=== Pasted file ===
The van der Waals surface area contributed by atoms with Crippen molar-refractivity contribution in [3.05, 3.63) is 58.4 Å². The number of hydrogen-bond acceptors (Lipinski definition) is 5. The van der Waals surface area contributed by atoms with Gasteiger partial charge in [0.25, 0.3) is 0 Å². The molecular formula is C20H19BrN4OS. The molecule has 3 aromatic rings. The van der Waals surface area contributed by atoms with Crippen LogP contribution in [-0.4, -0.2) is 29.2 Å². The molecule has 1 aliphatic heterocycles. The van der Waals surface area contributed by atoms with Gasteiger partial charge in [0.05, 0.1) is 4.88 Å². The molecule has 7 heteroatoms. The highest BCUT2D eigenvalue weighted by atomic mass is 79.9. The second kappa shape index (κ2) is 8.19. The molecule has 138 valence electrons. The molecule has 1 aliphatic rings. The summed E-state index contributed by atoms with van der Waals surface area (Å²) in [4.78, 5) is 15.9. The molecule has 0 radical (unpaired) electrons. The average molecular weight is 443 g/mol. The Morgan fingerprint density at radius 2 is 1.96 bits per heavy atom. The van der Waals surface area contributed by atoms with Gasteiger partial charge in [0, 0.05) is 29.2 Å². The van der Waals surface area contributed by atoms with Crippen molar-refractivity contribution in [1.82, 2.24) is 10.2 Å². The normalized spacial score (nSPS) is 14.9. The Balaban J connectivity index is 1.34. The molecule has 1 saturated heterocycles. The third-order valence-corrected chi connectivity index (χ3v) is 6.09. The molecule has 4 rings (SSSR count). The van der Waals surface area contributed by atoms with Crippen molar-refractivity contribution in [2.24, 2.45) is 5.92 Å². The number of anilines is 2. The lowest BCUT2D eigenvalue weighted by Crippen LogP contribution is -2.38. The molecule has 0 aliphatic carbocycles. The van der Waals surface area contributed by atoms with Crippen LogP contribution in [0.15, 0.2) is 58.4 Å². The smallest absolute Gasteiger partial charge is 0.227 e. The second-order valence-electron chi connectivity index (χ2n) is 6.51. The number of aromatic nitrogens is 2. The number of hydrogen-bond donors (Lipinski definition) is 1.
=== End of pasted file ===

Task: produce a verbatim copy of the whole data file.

The van der Waals surface area contributed by atoms with Crippen molar-refractivity contribution in [3.05, 3.63) is 58.4 Å². The number of hydrogen-bond acceptors (Lipinski definition) is 5. The van der Waals surface area contributed by atoms with Gasteiger partial charge in [0.25, 0.3) is 0 Å². The molecular formula is C20H19BrN4OS. The molecule has 3 aromatic rings. The van der Waals surface area contributed by atoms with Crippen LogP contribution in [-0.4, -0.2) is 29.2 Å². The molecule has 1 aliphatic heterocycles. The van der Waals surface area contributed by atoms with Gasteiger partial charge in [0.05, 0.1) is 4.88 Å². The molecule has 7 heteroatoms. The highest BCUT2D eigenvalue weighted by atomic mass is 79.9. The second kappa shape index (κ2) is 8.19. The molecule has 138 valence electrons. The molecule has 1 aliphatic rings. The summed E-state index contributed by atoms with van der Waals surface area (Å²) in [4.78, 5) is 15.9. The molecule has 0 radical (unpaired) electrons. The average molecular weight is 443 g/mol. The Morgan fingerprint density at radius 2 is 1.96 bits per heavy atom. The van der Waals surface area contributed by atoms with Gasteiger partial charge in [0, 0.05) is 29.2 Å². The van der Waals surface area contributed by atoms with Crippen molar-refractivity contribution in [1.82, 2.24) is 10.2 Å². The normalized spacial score (nSPS) is 14.9. The Balaban J connectivity index is 1.34. The molecule has 1 saturated heterocycles. The third-order valence-corrected chi connectivity index (χ3v) is 6.09. The molecule has 4 rings (SSSR count). The van der Waals surface area contributed by atoms with Crippen molar-refractivity contribution in [2.24, 2.45) is 5.92 Å². The number of anilines is 2. The lowest BCUT2D eigenvalue weighted by Crippen LogP contribution is -2.38. The molecule has 0 aliphatic carbocycles. The van der Waals surface area contributed by atoms with Crippen LogP contribution in [0.15, 0.2) is 58.4 Å². The smallest absolute Gasteiger partial charge is 0.227 e. The second-order valence-electron chi connectivity index (χ2n) is 6.51. The number of aromatic nitrogens is 2. The number of hydrogen-bond donors (Lipinski definition) is 1.